By: Jason Aaron(story), Simone Bianchi/Riccardo Pieruccini (art), Ive Svorcina (colors)
The Review: I’ve read a lot of negative commentary about Marvel’s “serious” reimagining and back-story creation for Thanos, but I love it. A big purple planet-eating Hamlet is just what I need during the long, hazy days of summer.
The Shakespearean melodrama of this series is quite evident. Seconds after giving birth to him, Thanos’ mother (Sui-San) attempts infanticide but is stopped by her husband. Because of his unique mutation, Thanos grows up brilliant but socially isolated, constantly searching for that which will bring his life meaning. He discovers murder and ensures his destiny as a monster through matricide, a crime he commits attempting to discover and remove that element of his mother that created the monster in the first place. Heavy stuff.
On the cover of this issue, Thanos’ stance and body language remind us of the countless actors that have portrayed Hamlet and contemplated the skull of Yorick unearthed by the gravediggers in Act 5, Scene 1. Thanos is a melancholy “prince” who, having failed to discover his fate on his home planet of Titan, searches the universe for the meaning to his life, leaving a trail of broken females, fatherless children and dead planets in his wake. He has rejected science and art and love and has embraced the only thing that seems to make sense to him – death. After destroying yet another nameless civilization, Thanos gazes out across the annihilation that he has wrought and asks “When did mass murder become so very…dull?’ He reassures one of his victims that the murder of his family and the destruction of his world was nothing personal, saying “If it’s any consolation, I chose this world purely at random. I bore no grudge against you or your people. The deaths of your family meant absolutely nothing to me.”
Thanos believes love compels him to kill, but the woman for whom he kills is a phantom, witnessed only by him and with whom he regularly converses and by whom he is sexually frustrated. He is called “Thanos the Destroyer” but the men that serve on his crew secretly refer to him as “Thanos the Mad”. Discovering that his muse is actually Death, Thanos contemplates suicide by incinerating himself and thinks “One step. One step was all it would take”. In other words, “to be or not to be.” Thanos elects life for himself, Death for himself and death to everyone else. Thanos has become Death’s avatar and his first stop is the place where it all started, his home world of Titan.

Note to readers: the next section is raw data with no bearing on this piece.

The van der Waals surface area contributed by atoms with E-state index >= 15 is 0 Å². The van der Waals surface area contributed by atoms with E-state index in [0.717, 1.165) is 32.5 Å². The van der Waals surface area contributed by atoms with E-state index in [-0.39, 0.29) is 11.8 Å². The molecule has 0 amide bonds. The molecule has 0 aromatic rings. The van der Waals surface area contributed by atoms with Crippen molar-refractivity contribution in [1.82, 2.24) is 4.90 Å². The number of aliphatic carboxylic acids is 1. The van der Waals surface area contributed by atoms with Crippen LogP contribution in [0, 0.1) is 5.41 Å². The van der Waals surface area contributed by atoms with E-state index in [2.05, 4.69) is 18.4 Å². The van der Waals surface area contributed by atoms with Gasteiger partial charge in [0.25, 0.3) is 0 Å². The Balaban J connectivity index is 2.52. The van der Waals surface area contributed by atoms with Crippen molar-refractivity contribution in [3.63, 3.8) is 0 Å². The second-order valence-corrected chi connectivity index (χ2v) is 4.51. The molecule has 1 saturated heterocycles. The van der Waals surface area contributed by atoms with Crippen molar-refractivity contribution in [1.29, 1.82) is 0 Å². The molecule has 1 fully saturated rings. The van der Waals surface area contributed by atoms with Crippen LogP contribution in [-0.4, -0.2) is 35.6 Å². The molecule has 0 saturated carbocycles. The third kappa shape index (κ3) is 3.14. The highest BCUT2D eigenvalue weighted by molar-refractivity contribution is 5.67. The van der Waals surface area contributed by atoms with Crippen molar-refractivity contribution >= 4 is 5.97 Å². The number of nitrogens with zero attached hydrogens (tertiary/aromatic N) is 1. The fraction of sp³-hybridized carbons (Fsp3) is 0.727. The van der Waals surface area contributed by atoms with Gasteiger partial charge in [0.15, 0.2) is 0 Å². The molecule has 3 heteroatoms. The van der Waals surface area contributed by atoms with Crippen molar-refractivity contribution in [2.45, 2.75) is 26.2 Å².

Contemplating his son’s reputation as a destroyer of worlds, Thanos’ father (A’lars) discusses his course of action with the ghost of his own father, just as Hamlet did in four different acts in the play. The ghost warns A’lars to begin preparations because Thanos is returning and he must be ready to finish the job that his mother had started; i.e. kill his son. A’lars is reluctant to believe the truth about his son and in doing so probably seals his fate, the fate of the population of Titan and the fate of half the universe.
The artwork is beautiful. Thanos appears powerful and oppressive, the galactic landscape is alien but familiar and the colors are muted and rich. The expressions of all the characters, even the weirdest aliens, are evocative and recognizable. The story is interestingly laid out through a combination of smart conversation panels and full page-bursting action.
Marvel is taking a huge gamble in featuring Thanos as the villain in the next Avengers movie because they will almost assuredly screw it up. Earlier renditions of Thanos have portrayed him as a clown and incompetent despite possessing the most powerful weapon in the galaxy; the Infinity Gauntlet. Jason Aaron’s interpretation on Thanos elevates the character to an intense and tragi-serious position and I don’t think there is ANY way that this wonderfully nuanced character can realistically be portrayed in a $250 million Memorial Day weekend blockbuster.
Conclusion: Highly refined and multilayered origin for a very important Marvel villain. The pathos and melodrama may be a bit much for some readers.